By Dan Moffett
Ocean Ridge town commissioners have approved two pest control contracts that will give homeowners the option of buying services for their private property through the public plans.
Clarke Environmental Inc. of Wellington, the town’s contractor for the last decade, signed a three-year agreement to spray public areas for mosquitoes and no-see-ums. The town will pay Clarke $47,067 annually.
Homeowners can buy into the spraying service for their properties for roughly $465 a year, plus an administrative fee. Payments are to go directly to Clarke. The town won’t be involved in billing or spraying arrangements for the nonpublic service.
Beyond bugs, Ocean Ridge is taking on iguanas. The town will join a small group of Florida communities battling the ornery reptiles. Commissioners approved a one-year, $19,500 contract with Iguana Control of Coral Springs to trap and remove the animals from public areas.
Town Manager Jamie Titcomb says town officials will regularly assess the “brand new pilot program” and can cancel with 30 days’ notice.
Homeowners can hire the contractor for about $950 a year. As with Clarke, the town won’t handle billing or customer relations.
Tom Portuallo started Iguana Control in Broward County about 12 years ago and has seen his business grow exponentially with the rapidly expanding iguana population.
The company now has four offices that serve five counties. Portuallo counts as clients a half-dozen municipalities — including Marco Island, Key Biscayne, Golden Beach and Davie — and dozens of businesses and homeowners associations.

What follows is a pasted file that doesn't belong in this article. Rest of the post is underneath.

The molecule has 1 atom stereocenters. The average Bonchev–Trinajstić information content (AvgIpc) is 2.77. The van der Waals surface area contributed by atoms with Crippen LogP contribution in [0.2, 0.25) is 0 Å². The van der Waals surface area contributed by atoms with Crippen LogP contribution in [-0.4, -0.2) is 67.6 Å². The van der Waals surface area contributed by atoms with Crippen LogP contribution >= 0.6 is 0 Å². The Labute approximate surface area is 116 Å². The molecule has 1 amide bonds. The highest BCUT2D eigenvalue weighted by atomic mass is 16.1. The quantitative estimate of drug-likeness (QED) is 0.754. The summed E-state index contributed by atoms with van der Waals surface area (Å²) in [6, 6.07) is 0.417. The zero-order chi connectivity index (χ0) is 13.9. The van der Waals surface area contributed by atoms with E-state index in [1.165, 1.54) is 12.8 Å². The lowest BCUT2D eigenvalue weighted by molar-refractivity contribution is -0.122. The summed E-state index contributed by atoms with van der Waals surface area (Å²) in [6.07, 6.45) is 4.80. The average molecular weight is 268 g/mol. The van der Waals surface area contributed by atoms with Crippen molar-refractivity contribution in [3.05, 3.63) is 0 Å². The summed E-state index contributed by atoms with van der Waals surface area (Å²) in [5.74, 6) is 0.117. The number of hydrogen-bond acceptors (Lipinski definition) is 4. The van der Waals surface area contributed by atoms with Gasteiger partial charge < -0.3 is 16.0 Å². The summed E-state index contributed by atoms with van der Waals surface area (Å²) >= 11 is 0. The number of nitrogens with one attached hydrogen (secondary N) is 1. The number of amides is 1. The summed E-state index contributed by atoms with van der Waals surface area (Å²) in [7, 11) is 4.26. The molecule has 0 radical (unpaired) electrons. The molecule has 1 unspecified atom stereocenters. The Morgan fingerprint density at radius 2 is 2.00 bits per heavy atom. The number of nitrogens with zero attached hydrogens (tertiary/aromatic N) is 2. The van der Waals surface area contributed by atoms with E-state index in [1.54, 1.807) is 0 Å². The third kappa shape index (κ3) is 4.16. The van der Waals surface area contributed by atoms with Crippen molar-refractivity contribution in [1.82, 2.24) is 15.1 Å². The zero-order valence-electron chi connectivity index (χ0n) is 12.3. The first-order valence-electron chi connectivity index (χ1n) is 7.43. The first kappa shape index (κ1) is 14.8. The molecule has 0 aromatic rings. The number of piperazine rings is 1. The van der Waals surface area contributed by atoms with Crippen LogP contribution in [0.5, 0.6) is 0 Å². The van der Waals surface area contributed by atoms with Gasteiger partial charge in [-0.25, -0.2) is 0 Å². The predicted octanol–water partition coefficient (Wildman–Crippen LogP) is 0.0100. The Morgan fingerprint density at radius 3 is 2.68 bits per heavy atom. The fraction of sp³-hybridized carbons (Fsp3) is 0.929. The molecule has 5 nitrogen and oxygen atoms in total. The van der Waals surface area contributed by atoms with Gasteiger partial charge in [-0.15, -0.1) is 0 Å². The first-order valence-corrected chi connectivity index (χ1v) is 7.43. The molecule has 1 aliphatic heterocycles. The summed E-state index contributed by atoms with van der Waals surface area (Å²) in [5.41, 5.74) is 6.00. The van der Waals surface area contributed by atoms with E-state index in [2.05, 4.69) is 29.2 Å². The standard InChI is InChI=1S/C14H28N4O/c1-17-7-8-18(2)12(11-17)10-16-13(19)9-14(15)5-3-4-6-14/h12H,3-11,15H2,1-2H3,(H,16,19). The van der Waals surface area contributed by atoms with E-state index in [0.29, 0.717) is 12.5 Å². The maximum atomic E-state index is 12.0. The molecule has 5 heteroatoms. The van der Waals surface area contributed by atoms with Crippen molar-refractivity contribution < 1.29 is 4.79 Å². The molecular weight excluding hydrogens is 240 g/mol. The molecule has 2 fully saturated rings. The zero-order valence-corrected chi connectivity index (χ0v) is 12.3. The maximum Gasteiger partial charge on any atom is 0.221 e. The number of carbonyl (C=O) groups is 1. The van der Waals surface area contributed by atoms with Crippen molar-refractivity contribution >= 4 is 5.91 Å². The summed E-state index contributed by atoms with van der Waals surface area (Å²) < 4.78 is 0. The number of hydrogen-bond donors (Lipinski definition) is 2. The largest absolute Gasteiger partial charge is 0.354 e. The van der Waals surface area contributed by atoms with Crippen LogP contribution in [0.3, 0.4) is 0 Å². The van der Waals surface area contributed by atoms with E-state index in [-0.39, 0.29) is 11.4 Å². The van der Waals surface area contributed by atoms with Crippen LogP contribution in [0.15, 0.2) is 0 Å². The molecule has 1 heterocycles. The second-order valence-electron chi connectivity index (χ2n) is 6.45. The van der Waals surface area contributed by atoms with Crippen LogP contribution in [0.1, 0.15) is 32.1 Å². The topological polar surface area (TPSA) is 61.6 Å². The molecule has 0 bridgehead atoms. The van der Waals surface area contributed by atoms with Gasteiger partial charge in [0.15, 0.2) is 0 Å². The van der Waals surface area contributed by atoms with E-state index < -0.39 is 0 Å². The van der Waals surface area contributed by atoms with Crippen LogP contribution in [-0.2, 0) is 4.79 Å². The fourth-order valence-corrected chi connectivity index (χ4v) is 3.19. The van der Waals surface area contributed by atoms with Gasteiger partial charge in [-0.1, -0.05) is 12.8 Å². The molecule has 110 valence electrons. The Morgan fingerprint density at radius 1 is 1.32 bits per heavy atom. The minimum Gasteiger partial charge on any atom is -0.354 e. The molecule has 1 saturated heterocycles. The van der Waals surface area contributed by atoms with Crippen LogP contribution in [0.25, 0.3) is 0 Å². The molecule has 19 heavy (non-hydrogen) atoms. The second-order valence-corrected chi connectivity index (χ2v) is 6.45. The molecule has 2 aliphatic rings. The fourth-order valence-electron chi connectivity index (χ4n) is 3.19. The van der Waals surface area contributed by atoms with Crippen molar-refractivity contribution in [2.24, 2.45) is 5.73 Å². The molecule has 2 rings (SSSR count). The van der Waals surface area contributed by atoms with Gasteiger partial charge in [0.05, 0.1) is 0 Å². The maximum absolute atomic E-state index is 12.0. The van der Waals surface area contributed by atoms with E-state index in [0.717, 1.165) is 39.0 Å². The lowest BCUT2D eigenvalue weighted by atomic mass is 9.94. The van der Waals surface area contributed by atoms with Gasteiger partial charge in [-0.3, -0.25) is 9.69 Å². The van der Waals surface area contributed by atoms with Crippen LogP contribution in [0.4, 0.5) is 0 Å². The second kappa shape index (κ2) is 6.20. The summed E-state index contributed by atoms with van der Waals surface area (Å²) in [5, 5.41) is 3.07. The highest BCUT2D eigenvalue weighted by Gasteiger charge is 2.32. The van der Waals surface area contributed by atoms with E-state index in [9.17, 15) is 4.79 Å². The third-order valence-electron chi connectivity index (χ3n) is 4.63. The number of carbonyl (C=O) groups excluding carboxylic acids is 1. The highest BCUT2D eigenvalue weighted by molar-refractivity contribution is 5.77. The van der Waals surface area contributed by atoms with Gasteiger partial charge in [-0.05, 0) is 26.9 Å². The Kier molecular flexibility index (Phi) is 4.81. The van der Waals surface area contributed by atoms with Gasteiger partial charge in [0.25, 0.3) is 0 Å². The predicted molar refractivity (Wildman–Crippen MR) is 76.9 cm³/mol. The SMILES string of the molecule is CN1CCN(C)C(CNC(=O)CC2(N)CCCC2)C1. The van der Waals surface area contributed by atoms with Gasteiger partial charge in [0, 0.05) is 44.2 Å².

Besides 3-foot cage traps, Portuallo intends to use “more aggressive methods” such as noosing, netting and pellet guns to reduce the iguana numbers.
“If you rely solely on trapping,” he told commissioners during their meeting on Jan. 7, “you never get ahead of the curve.”
Portuallo said that, with his crews servicing a property several times a week, it’s possible to reduce a homeowner’s iguana population by about 90 percent. State law prohibits relocating the animals. They must be humanely killed.
In other business:
• Mayor Steve Coz won commissioners’ support for exploring the possibility of getting a separate ZIP code for Ocean Ridge, one that would distinguish it from Boynton Beach.
Coz said a unique number would help insulate the town from Airbnb internet searches and give it a separate identity.
“The negative is that it’s going to be a two-year journey,” he said. “It’s not going to be something that’s pushed through. It’s going to be a slow-moving process.”
The change likely will require help from the congressional delegation in Washington. Titcomb said staff would research the process and report back to commissioners.
• Three candidates will run for two open seats in the March 12 municipal election. Coz is seeking another three-year term, and political newcomers Susan Hurlburt and John Lipscomb also have qualified for the race. The top vote-getter will win a seat until 2022, and the second-highest will serve out the year left on the term of former Mayor James Bonfiglio, who resigned last year and unsuccessfully ran for the state legislature.
Commission candidates for the March 12 municipal election will square off in a forum sponsored by the League of Women Voters at 6 p.m. Feb. 7 in Town Hall. The town has three candidates running for two open seats. Questions from the public are welcome at the forum.